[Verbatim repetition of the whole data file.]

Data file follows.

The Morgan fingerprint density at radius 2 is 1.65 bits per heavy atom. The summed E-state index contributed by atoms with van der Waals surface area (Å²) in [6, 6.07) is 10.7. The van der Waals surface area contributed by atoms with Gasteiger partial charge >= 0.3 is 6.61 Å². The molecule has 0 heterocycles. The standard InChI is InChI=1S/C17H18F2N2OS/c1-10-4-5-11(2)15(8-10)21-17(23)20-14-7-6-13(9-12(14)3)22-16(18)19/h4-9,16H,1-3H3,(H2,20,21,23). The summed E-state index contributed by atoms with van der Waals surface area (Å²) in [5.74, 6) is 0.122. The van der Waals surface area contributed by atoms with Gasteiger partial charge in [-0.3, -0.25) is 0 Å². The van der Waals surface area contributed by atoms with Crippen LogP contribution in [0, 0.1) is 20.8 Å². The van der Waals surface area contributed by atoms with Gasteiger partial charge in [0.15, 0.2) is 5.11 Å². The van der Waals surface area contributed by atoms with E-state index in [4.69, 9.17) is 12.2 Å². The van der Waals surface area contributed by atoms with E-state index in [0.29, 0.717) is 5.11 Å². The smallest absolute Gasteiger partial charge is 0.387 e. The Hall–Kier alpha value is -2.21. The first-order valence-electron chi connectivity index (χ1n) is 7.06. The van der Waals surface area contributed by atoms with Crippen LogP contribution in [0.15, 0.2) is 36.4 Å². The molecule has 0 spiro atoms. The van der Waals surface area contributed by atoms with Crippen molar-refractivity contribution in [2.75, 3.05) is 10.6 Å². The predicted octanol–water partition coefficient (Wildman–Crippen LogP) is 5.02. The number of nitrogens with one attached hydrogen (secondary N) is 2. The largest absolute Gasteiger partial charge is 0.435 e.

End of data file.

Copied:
The Morgan fingerprint density at radius 2 is 1.65 bits per heavy atom. The summed E-state index contributed by atoms with van der Waals surface area (Å²) in [6, 6.07) is 10.7. The van der Waals surface area contributed by atoms with Gasteiger partial charge >= 0.3 is 6.61 Å². The molecule has 0 heterocycles. The standard InChI is InChI=1S/C17H18F2N2OS/c1-10-4-5-11(2)15(8-10)21-17(23)20-14-7-6-13(9-12(14)3)22-16(18)19/h4-9,16H,1-3H3,(H2,20,21,23). The summed E-state index contributed by atoms with van der Waals surface area (Å²) in [5.74, 6) is 0.122. The van der Waals surface area contributed by atoms with Gasteiger partial charge in [-0.3, -0.25) is 0 Å². The van der Waals surface area contributed by atoms with Crippen LogP contribution in [0, 0.1) is 20.8 Å². The van der Waals surface area contributed by atoms with Gasteiger partial charge in [0.15, 0.2) is 5.11 Å². The van der Waals surface area contributed by atoms with E-state index in [4.69, 9.17) is 12.2 Å². The van der Waals surface area contributed by atoms with E-state index in [0.29, 0.717) is 5.11 Å². The smallest absolute Gasteiger partial charge is 0.387 e. The Hall–Kier alpha value is -2.21. The first-order valence-electron chi connectivity index (χ1n) is 7.06. The van der Waals surface area contributed by atoms with Crippen LogP contribution in [0.15, 0.2) is 36.4 Å². The molecule has 0 spiro atoms. The van der Waals surface area contributed by atoms with Crippen molar-refractivity contribution in [2.75, 3.05) is 10.6 Å². The predicted octanol–water partition coefficient (Wildman–Crippen LogP) is 5.02. The number of nitrogens with one attached hydrogen (secondary N) is 2. The largest absolute Gasteiger partial charge is 0.435 e.